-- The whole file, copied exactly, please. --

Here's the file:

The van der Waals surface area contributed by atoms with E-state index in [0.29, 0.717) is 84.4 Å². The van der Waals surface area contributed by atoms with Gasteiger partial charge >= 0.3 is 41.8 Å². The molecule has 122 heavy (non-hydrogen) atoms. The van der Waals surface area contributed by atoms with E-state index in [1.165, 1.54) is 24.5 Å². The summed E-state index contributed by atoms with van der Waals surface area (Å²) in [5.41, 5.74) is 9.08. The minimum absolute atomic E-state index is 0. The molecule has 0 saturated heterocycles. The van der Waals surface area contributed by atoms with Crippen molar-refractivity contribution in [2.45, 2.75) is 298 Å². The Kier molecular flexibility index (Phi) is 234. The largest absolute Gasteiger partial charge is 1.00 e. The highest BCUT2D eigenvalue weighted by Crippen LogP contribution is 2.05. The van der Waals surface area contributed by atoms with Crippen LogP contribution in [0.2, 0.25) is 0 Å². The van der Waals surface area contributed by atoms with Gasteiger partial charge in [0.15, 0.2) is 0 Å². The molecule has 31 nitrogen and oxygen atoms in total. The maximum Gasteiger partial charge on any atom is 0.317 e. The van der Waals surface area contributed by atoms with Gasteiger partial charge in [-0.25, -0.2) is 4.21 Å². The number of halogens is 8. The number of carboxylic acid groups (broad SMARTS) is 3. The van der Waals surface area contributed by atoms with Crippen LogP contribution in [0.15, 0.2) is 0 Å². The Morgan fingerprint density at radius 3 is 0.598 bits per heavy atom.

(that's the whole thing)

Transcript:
The van der Waals surface area contributed by atoms with E-state index in [0.29, 0.717) is 84.4 Å². The van der Waals surface area contributed by atoms with Gasteiger partial charge >= 0.3 is 41.8 Å². The molecule has 122 heavy (non-hydrogen) atoms. The van der Waals surface area contributed by atoms with E-state index in [1.165, 1.54) is 24.5 Å². The summed E-state index contributed by atoms with van der Waals surface area (Å²) in [5.41, 5.74) is 9.08. The minimum absolute atomic E-state index is 0. The molecule has 0 saturated heterocycles. The van der Waals surface area contributed by atoms with Crippen molar-refractivity contribution in [2.45, 2.75) is 298 Å². The Kier molecular flexibility index (Phi) is 234. The largest absolute Gasteiger partial charge is 1.00 e. The highest BCUT2D eigenvalue weighted by Crippen LogP contribution is 2.05. The van der Waals surface area contributed by atoms with Crippen LogP contribution in [0.2, 0.25) is 0 Å². The van der Waals surface area contributed by atoms with Gasteiger partial charge in [0.15, 0.2) is 0 Å². The molecule has 31 nitrogen and oxygen atoms in total. The maximum Gasteiger partial charge on any atom is 0.317 e. The van der Waals surface area contributed by atoms with Gasteiger partial charge in [-0.25, -0.2) is 4.21 Å². The number of halogens is 8. The number of carboxylic acid groups (broad SMARTS) is 3. The van der Waals surface area contributed by atoms with Crippen LogP contribution in [0.15, 0.2) is 0 Å². The Morgan fingerprint density at radius 3 is 0.598 bits per heavy atom.